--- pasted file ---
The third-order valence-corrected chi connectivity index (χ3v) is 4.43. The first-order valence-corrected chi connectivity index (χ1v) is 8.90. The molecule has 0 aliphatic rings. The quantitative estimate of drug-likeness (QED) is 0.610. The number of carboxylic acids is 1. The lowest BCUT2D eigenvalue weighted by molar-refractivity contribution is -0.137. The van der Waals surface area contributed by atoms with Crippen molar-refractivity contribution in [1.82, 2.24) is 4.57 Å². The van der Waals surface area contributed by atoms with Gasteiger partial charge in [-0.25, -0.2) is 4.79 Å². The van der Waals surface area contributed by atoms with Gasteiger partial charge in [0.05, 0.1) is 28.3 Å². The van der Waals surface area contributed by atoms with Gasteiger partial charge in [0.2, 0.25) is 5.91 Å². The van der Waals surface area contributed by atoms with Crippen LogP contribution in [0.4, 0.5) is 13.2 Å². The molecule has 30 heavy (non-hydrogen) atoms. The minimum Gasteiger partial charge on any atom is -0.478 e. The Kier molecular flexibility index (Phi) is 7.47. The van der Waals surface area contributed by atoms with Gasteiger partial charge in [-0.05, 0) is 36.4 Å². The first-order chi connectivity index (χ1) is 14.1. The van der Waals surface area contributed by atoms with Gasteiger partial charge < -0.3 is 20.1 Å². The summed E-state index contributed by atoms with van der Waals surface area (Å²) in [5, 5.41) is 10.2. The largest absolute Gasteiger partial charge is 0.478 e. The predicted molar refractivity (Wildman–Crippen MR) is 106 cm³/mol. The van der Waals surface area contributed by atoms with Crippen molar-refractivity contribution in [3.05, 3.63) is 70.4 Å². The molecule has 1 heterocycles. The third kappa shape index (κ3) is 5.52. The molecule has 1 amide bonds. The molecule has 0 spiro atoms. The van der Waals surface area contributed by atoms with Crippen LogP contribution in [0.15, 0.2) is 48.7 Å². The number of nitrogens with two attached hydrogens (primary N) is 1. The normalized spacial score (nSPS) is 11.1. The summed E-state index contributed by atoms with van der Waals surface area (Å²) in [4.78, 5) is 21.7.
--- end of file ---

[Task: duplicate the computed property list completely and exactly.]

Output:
The third-order valence-corrected chi connectivity index (χ3v) is 4.43. The first-order valence-corrected chi connectivity index (χ1v) is 8.90. The molecule has 0 aliphatic rings. The quantitative estimate of drug-likeness (QED) is 0.610. The number of carboxylic acids is 1. The lowest BCUT2D eigenvalue weighted by molar-refractivity contribution is -0.137. The van der Waals surface area contributed by atoms with Crippen molar-refractivity contribution in [1.82, 2.24) is 4.57 Å². The van der Waals surface area contributed by atoms with Gasteiger partial charge in [-0.25, -0.2) is 4.79 Å². The van der Waals surface area contributed by atoms with Gasteiger partial charge in [0.05, 0.1) is 28.3 Å². The van der Waals surface area contributed by atoms with Gasteiger partial charge in [0.2, 0.25) is 5.91 Å². The van der Waals surface area contributed by atoms with Crippen LogP contribution in [0.4, 0.5) is 13.2 Å². The molecule has 30 heavy (non-hydrogen) atoms. The minimum Gasteiger partial charge on any atom is -0.478 e. The Kier molecular flexibility index (Phi) is 7.47. The van der Waals surface area contributed by atoms with Gasteiger partial charge in [-0.05, 0) is 36.4 Å². The first-order chi connectivity index (χ1) is 14.1. The van der Waals surface area contributed by atoms with Gasteiger partial charge < -0.3 is 20.1 Å². The summed E-state index contributed by atoms with van der Waals surface area (Å²) in [5, 5.41) is 10.2. The largest absolute Gasteiger partial charge is 0.478 e. The predicted molar refractivity (Wildman–Crippen MR) is 106 cm³/mol. The van der Waals surface area contributed by atoms with Crippen molar-refractivity contribution in [3.05, 3.63) is 70.4 Å². The molecule has 1 heterocycles. The third kappa shape index (κ3) is 5.52. The molecule has 1 amide bonds. The molecule has 0 spiro atoms. The van der Waals surface area contributed by atoms with Crippen LogP contribution in [0.15, 0.2) is 48.7 Å². The number of nitrogens with two attached hydrogens (primary N) is 1. The normalized spacial score (nSPS) is 11.1. The summed E-state index contributed by atoms with van der Waals surface area (Å²) in [4.78, 5) is 21.7.